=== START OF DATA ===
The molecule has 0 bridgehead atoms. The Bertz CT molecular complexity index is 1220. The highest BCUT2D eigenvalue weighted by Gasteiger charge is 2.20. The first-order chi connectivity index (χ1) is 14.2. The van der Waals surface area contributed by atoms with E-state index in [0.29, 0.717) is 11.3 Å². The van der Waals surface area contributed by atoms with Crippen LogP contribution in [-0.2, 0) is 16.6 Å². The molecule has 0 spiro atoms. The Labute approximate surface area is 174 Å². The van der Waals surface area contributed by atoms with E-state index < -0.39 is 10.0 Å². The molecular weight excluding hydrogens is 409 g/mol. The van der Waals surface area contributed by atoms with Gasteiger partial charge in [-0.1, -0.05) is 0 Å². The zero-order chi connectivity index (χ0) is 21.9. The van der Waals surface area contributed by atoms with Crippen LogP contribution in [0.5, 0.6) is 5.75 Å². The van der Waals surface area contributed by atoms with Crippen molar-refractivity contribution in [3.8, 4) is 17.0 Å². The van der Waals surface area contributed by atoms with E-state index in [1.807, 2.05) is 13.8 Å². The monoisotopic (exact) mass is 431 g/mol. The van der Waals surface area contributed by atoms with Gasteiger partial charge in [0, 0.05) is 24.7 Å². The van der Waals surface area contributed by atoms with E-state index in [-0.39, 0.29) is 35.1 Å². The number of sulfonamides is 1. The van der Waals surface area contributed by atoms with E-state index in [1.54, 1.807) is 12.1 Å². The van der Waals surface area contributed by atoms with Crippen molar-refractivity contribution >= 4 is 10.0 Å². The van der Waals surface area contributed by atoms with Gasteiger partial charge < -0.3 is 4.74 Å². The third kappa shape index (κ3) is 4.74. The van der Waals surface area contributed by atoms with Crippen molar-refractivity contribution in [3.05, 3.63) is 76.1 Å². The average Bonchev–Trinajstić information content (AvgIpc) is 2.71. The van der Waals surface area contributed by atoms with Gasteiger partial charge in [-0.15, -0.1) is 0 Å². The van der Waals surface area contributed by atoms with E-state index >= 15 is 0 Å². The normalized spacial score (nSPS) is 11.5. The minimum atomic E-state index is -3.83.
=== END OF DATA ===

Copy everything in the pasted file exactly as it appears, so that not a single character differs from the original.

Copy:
The molecule has 0 bridgehead atoms. The Bertz CT molecular complexity index is 1220. The highest BCUT2D eigenvalue weighted by Gasteiger charge is 2.20. The first-order chi connectivity index (χ1) is 14.2. The van der Waals surface area contributed by atoms with E-state index in [0.29, 0.717) is 11.3 Å². The van der Waals surface area contributed by atoms with Crippen LogP contribution in [-0.2, 0) is 16.6 Å². The molecule has 0 spiro atoms. The Labute approximate surface area is 174 Å². The van der Waals surface area contributed by atoms with E-state index < -0.39 is 10.0 Å². The molecular weight excluding hydrogens is 409 g/mol. The van der Waals surface area contributed by atoms with Gasteiger partial charge in [-0.1, -0.05) is 0 Å². The zero-order chi connectivity index (χ0) is 21.9. The van der Waals surface area contributed by atoms with Crippen LogP contribution in [0.5, 0.6) is 5.75 Å². The van der Waals surface area contributed by atoms with Crippen molar-refractivity contribution in [3.8, 4) is 17.0 Å². The van der Waals surface area contributed by atoms with E-state index in [1.807, 2.05) is 13.8 Å². The monoisotopic (exact) mass is 431 g/mol. The van der Waals surface area contributed by atoms with Gasteiger partial charge in [0, 0.05) is 24.7 Å². The van der Waals surface area contributed by atoms with E-state index in [-0.39, 0.29) is 35.1 Å². The number of sulfonamides is 1. The van der Waals surface area contributed by atoms with E-state index in [1.54, 1.807) is 12.1 Å². The van der Waals surface area contributed by atoms with Crippen molar-refractivity contribution >= 4 is 10.0 Å². The van der Waals surface area contributed by atoms with Gasteiger partial charge < -0.3 is 4.74 Å². The third kappa shape index (κ3) is 4.74. The van der Waals surface area contributed by atoms with Crippen molar-refractivity contribution in [3.05, 3.63) is 76.1 Å². The average Bonchev–Trinajstić information content (AvgIpc) is 2.71. The van der Waals surface area contributed by atoms with Gasteiger partial charge in [-0.15, -0.1) is 0 Å². The van der Waals surface area contributed by atoms with E-state index >= 15 is 0 Å². The normalized spacial score (nSPS) is 11.5. The minimum atomic E-state index is -3.83.